The day before, Trump threatened to withhold federal funds from Michigan after its secretary of state mailed absentee ballot applications to millions of voters. Trump first tweeted — falsely — that the Democratic state official had mailed absentee ballots to Michigan voters. He later sent a corrected tweet specifying that applications to request absentee ballots had been mailed and seemed to back off his funding threat.
Trump narrowly won Michigan in 2016. He insists mail-in voting is ripe for fraud, although there is scant evidence of wrongdoing.
“We don’t want them to do mail in ballots because it’s going to lead to total election fraud,” Trump said Thursday. But then he allowed for some exceptions, including for himself.
“Now, if somebody has to mail it in because they’re sick, or by the way because they live in the White House and they have to vote in Florida and they won’t be in Florida. But there’s a reason for it, that’s OK.”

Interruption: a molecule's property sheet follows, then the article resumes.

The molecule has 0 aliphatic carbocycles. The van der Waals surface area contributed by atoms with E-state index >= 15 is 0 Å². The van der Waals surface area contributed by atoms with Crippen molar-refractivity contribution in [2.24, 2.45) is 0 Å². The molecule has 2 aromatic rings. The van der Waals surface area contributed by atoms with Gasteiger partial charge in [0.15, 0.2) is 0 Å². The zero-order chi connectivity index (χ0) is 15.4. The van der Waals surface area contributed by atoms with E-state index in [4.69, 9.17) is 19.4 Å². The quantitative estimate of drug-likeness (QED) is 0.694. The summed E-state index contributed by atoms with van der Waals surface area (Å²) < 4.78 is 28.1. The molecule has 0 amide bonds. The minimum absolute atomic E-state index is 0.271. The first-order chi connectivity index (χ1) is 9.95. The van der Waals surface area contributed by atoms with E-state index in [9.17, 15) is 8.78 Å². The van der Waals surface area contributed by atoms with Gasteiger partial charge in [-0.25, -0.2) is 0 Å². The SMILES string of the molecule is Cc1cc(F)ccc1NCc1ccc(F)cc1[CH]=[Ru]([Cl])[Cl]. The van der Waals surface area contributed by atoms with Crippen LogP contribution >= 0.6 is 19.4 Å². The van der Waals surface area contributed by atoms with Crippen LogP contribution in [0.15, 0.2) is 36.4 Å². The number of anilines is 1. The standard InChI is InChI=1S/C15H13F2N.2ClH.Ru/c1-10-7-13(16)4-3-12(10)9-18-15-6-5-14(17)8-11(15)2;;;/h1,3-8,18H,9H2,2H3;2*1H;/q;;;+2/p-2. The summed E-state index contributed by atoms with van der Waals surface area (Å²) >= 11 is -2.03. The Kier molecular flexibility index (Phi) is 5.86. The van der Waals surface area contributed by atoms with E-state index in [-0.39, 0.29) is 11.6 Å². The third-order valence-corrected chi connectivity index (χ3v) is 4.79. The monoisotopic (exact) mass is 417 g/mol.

Trying to signal to the nation that life is returning to normal, the president has begun travelling again, with all of his initial trips to states that will be hotly contested in this November’s election. Campaign advisers have grown increasingly worried about Michigan, believing that the president’s attacks on Whitmer have not worked and that the toll the virus has taken in the Detroit area, particularly among African Americans, will prove costly politically.
Trump, at a roundtable with African American supporters in front of a sign with his slogan for reopening the economy, “Transition to Greatness,” noted low minority unemployment numbers before the pandemic and also pointed to his administration’s work on criminal justice reform.
The president’s advisers have become convinced that of the three Rust Belt states that Trump took from Democrats in 2016, Michigan would be much more difficult to win again than Pennsylvania and, especially, Wisconsin.
In the early days of the crisis, Whitmer and other governors and medical workers clamoured for ventilators, fearing a shortage of the machines would prove deadly as the virus made breathing difficult for the scores of afflicted patients who were being brought to hospitals.
But the U.S. now has a surplus of the breathing machines, leading Trump to begin describing the nation as the “king of ventilators.”
— Lemire reported from New York. Associated Press writers David Eggert in Lansing, Michigan, and Zeke Miller in Washington contributed reporting.